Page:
I shared an invitation two months ago encouraging folks to find ways to celebrate the National Day of Racial Healing in their own communities, with their own neighbors, in their own way. My hope was to share simple ways we could connect with those around us to have conversations about race and racism. I wanted people to know simple was just fine – you didn’t have to plan large scale events in order to make an impact.
Working for the Kellogg Foundation has inspired me all the more to continue my racial healing journey, inside and outside of the office. I checked out our events page to see if anyone was hosting an event near me. To my surprise, not only did I find an event in my community, it was a coffee chat to be hosted at one of my favorite coffee shops. It was a no-brainer for me to attend. I emailed the host to RSVP and said while I work for WKKF, I’d love to show up as a community member.
On January 17, 2023, I arrived at Enderly Coffee and met the host of our chat, Alexandra. With coffee in hand, we shared introductions as the four others began to arrive.
Alexandra said, “At first blush, racial healing can seem like another ‘next, new, or shiny’ thing in the racial justice realm, but it is an important and necessary companion and guide, even on the continuous journey to racial equity.”
We went around the table and shared what the phrase racial healing meant to each of us, and why we found it important to be at an event like the one we were attending. I specifically asked Alexandra about our community in Charlotte and the work she’s doing here as a local racial equity/justice practitioner and academic.
She said, “I love to make occasions to have substantive conversation with people. I’m an educator and trainer, but facilitating is my favorite role; I am the expert on my own experience, as I like to say, and everyone else is as such for their respective experiences. This occasion was about creating shared experiences to get grounded in our shared humanity. Pretense and posturing aside, I think conversations on topics like this, even if just from curiosity, are a great way to disarm, dig in, open up and just be with one another. Nine out of ten times, I’m gathering team meetings, one-on-one work things, you name it at my favorite local coffee shop, Enderly Coffee. As long as the owner was game, that part was a no brainer! Having coffee (or tea or water) across the table from people in a comforting environment can be a salve of sorts for what could include difficult, contentious or painful dialogue in the process and pursuit of healing.”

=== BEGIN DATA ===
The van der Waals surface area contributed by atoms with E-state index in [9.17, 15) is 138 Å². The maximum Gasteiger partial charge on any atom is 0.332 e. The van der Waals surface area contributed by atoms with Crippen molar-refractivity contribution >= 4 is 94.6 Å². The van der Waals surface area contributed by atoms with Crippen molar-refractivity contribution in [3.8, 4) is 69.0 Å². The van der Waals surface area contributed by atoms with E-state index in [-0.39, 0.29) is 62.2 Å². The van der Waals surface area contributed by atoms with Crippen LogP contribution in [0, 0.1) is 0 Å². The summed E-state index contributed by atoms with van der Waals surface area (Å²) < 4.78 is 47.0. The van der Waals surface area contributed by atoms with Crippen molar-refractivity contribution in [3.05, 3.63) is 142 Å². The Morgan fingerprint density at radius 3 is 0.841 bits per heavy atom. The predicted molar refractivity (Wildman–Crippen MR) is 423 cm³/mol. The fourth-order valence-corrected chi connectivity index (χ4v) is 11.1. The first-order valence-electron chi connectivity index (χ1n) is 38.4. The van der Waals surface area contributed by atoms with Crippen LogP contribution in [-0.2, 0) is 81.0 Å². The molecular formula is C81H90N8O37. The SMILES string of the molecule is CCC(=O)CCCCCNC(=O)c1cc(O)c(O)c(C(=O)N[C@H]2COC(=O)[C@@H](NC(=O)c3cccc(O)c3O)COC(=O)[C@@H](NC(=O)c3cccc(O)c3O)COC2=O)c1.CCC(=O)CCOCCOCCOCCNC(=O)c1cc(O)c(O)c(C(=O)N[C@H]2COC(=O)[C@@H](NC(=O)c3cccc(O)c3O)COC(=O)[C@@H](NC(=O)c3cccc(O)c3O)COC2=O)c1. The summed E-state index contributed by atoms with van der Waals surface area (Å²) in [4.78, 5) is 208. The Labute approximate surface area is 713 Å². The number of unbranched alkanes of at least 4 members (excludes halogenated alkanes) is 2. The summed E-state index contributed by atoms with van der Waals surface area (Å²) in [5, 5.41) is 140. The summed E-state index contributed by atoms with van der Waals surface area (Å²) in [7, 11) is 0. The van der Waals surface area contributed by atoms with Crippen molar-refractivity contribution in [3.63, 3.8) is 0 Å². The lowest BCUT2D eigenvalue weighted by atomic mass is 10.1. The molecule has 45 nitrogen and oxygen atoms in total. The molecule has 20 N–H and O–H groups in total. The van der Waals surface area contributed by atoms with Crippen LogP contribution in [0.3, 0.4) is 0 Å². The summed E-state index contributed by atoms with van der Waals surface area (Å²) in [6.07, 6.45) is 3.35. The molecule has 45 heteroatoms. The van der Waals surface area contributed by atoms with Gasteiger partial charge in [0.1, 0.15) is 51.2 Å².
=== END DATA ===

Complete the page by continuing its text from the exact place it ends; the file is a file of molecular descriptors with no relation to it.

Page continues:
At the end of our conversations, Alexandra asked each of us to share one word about how we were feeling leaving this event. The words shared were: hopeful, encouraged, safe, joyful.
Racial healing isn’t a one-and-done body of work. It’s an everyday practice of seeing our shared humanity and working toward a place of connection and solidarity with our fellow neighbors and communities. Over time, by understanding each other’s experiences in the communities we share, we start to see ways to work together to create a better or more equitable world.
I’m grateful to be in Charlotte, North Carolina, connecting with people on this journey.